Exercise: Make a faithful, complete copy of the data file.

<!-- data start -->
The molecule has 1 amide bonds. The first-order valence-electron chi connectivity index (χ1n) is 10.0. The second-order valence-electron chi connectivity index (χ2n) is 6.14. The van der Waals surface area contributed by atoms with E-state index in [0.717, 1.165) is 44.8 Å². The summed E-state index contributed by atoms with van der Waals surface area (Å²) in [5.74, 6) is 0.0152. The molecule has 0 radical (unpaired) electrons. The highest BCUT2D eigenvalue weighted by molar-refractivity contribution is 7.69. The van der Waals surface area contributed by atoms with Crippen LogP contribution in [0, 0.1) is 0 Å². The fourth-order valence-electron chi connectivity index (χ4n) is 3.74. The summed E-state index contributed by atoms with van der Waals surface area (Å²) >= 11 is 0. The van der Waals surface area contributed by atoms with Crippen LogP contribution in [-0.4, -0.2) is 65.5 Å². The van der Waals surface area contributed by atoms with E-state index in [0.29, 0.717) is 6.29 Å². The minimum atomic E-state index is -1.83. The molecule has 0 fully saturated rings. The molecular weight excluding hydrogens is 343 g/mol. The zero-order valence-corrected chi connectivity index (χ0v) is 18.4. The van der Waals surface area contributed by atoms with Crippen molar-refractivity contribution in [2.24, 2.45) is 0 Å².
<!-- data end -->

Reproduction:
The molecule has 1 amide bonds. The first-order valence-electron chi connectivity index (χ1n) is 10.0. The second-order valence-electron chi connectivity index (χ2n) is 6.14. The van der Waals surface area contributed by atoms with E-state index in [0.717, 1.165) is 44.8 Å². The summed E-state index contributed by atoms with van der Waals surface area (Å²) in [5.74, 6) is 0.0152. The molecule has 0 radical (unpaired) electrons. The highest BCUT2D eigenvalue weighted by molar-refractivity contribution is 7.69. The van der Waals surface area contributed by atoms with Crippen LogP contribution in [0, 0.1) is 0 Å². The fourth-order valence-electron chi connectivity index (χ4n) is 3.74. The summed E-state index contributed by atoms with van der Waals surface area (Å²) >= 11 is 0. The van der Waals surface area contributed by atoms with Crippen LogP contribution in [-0.4, -0.2) is 65.5 Å². The van der Waals surface area contributed by atoms with E-state index in [0.29, 0.717) is 6.29 Å². The minimum atomic E-state index is -1.83. The molecule has 0 fully saturated rings. The molecular weight excluding hydrogens is 343 g/mol. The zero-order valence-corrected chi connectivity index (χ0v) is 18.4. The van der Waals surface area contributed by atoms with Crippen molar-refractivity contribution in [2.24, 2.45) is 0 Å².